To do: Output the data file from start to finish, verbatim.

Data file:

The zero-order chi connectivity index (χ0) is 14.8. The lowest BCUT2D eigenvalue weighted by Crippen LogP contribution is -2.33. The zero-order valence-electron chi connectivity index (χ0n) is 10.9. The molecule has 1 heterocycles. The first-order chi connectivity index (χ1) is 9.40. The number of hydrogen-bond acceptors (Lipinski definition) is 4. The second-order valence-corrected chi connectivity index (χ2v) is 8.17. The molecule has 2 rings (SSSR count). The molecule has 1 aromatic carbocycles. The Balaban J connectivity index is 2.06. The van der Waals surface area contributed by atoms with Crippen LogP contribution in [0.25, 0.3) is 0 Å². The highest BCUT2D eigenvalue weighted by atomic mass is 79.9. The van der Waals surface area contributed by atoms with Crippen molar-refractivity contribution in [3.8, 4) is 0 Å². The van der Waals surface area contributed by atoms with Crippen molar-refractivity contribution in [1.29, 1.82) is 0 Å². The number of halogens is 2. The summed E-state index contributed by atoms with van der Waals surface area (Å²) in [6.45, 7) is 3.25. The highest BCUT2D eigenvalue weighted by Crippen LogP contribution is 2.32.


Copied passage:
The zero-order chi connectivity index (χ0) is 14.8. The lowest BCUT2D eigenvalue weighted by Crippen LogP contribution is -2.33. The zero-order valence-electron chi connectivity index (χ0n) is 10.9. The molecule has 1 heterocycles. The first-order chi connectivity index (χ1) is 9.40. The number of hydrogen-bond acceptors (Lipinski definition) is 4. The second-order valence-corrected chi connectivity index (χ2v) is 8.17. The molecule has 2 rings (SSSR count). The molecule has 1 aromatic carbocycles. The Balaban J connectivity index is 2.06. The van der Waals surface area contributed by atoms with Crippen LogP contribution in [0.25, 0.3) is 0 Å². The highest BCUT2D eigenvalue weighted by atomic mass is 79.9. The van der Waals surface area contributed by atoms with Crippen molar-refractivity contribution in [3.8, 4) is 0 Å². The van der Waals surface area contributed by atoms with Crippen molar-refractivity contribution in [1.29, 1.82) is 0 Å². The number of halogens is 2. The summed E-state index contributed by atoms with van der Waals surface area (Å²) in [6.45, 7) is 3.25. The highest BCUT2D eigenvalue weighted by Crippen LogP contribution is 2.32.